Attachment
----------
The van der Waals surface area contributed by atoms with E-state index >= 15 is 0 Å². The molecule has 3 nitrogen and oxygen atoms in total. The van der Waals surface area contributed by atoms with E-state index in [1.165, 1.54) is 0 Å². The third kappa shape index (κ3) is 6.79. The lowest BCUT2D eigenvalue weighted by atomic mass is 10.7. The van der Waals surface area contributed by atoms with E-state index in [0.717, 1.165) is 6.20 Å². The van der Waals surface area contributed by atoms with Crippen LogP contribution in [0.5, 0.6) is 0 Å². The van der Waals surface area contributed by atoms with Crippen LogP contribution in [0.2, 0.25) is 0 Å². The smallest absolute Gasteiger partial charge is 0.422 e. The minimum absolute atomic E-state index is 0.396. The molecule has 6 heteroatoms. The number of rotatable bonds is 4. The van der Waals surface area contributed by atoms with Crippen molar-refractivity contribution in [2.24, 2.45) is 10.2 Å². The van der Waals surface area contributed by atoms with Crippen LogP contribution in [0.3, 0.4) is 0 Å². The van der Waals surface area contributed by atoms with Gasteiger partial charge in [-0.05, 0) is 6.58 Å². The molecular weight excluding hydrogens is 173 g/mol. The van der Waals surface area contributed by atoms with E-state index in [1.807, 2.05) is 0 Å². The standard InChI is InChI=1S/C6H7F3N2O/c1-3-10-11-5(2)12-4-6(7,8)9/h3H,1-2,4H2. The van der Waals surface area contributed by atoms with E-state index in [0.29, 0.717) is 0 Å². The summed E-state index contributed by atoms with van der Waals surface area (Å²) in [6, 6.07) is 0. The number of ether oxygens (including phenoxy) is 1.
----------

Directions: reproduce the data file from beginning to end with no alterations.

The van der Waals surface area contributed by atoms with E-state index >= 15 is 0 Å². The molecule has 3 nitrogen and oxygen atoms in total. The van der Waals surface area contributed by atoms with E-state index in [1.165, 1.54) is 0 Å². The third kappa shape index (κ3) is 6.79. The lowest BCUT2D eigenvalue weighted by atomic mass is 10.7. The van der Waals surface area contributed by atoms with E-state index in [0.717, 1.165) is 6.20 Å². The van der Waals surface area contributed by atoms with Crippen LogP contribution in [0.5, 0.6) is 0 Å². The van der Waals surface area contributed by atoms with Crippen LogP contribution in [0.2, 0.25) is 0 Å². The smallest absolute Gasteiger partial charge is 0.422 e. The minimum absolute atomic E-state index is 0.396. The molecule has 6 heteroatoms. The number of rotatable bonds is 4. The van der Waals surface area contributed by atoms with Crippen molar-refractivity contribution in [2.24, 2.45) is 10.2 Å². The van der Waals surface area contributed by atoms with Crippen LogP contribution in [0.3, 0.4) is 0 Å². The van der Waals surface area contributed by atoms with Gasteiger partial charge in [-0.05, 0) is 6.58 Å². The molecular weight excluding hydrogens is 173 g/mol. The van der Waals surface area contributed by atoms with E-state index in [1.807, 2.05) is 0 Å². The standard InChI is InChI=1S/C6H7F3N2O/c1-3-10-11-5(2)12-4-6(7,8)9/h3H,1-2,4H2. The van der Waals surface area contributed by atoms with E-state index in [0.29, 0.717) is 0 Å². The summed E-state index contributed by atoms with van der Waals surface area (Å²) in [6, 6.07) is 0. The number of ether oxygens (including phenoxy) is 1.